Courts have long recognized that the attorney-client privilege can cover communications to or from a lawyer’s agents (including legal assistants on the lawyer’s staff) if the agents are facilitating a request for, or the rendering of, legal advice. See e.g., Restatement (Third) of Law Governing Lawyers §70 cmt. g, at 539 (1998). However, a recent case provides a frightening reminder that only communications meeting that specific standard deserve protection.
In HPD Laboratories, Inc. v. Clorox Co., 202 F.R.D. 410 (D. N.J., 2001), HPD sued Clorox in a significant intellectual property and unfair competition lawsuit. HPD sought to discover communications between Clorox employees and Karen Peeff—who had been an in-house legal assistant at Clorox for 15 years. The Magistrate Judge noted that Ms. Peeff met with Clorox employees without a lawyer present, communicated with Clorox employees without providing a copy of the communication to any Clorox lawyers, and apparently provided her own advice to the Clorox employees. Deposition testimony of Clorox employees confirmed that they sought Ms. Peeff’s own advice and did not view her as a conduit for communications to or from Clorox lawyers.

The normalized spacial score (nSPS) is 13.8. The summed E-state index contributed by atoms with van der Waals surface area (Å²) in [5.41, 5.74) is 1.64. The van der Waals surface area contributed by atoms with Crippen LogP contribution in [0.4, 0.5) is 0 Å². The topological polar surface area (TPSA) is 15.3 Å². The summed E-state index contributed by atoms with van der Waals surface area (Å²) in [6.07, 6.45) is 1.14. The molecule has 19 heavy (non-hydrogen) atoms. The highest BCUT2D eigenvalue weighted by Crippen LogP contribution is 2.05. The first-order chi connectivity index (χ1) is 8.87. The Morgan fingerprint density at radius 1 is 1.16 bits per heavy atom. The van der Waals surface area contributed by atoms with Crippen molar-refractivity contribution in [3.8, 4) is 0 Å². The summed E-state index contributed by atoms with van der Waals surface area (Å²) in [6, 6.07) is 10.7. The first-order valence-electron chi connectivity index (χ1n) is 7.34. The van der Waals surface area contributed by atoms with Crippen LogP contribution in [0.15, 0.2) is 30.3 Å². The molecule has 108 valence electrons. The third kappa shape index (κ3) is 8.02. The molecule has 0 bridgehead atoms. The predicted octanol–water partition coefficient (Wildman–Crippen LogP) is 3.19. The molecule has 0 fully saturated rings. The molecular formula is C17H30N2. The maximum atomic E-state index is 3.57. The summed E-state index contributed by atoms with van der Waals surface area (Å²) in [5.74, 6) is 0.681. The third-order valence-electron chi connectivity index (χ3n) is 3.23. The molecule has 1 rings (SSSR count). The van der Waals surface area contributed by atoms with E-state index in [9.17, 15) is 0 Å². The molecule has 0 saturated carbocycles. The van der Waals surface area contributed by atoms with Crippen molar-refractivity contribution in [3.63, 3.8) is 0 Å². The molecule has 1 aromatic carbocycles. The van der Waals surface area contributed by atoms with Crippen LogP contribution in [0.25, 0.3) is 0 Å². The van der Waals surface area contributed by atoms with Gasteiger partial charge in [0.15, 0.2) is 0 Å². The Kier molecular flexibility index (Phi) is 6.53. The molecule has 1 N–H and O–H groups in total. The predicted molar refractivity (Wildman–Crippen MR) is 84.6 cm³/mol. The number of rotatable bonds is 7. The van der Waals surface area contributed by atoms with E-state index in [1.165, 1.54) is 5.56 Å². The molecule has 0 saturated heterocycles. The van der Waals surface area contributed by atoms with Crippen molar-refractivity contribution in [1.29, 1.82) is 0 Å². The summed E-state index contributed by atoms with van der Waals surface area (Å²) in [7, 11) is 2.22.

Clorox argued that Ms. Peeff worked generally under a lawyer’s supervision, and sought a lawyer’s specific advice for any “unusual or novel” issues. The Magistrate Judge rejected Clorox’s arguments, and ordered the company to produce the documents—because Ms. Peeff was not assisting a lawyer in obtaining facts or providing legal advice. Instead, she was acting independently, and therefore did not deserve privilege protection because she was not a lawyer.
Any outside or inside corporate lawyer should read this opinion and assure that their clients avoid the mistakes that Clorox made. Among other things, lawyers should normally be involved in meetings and e-mail communications.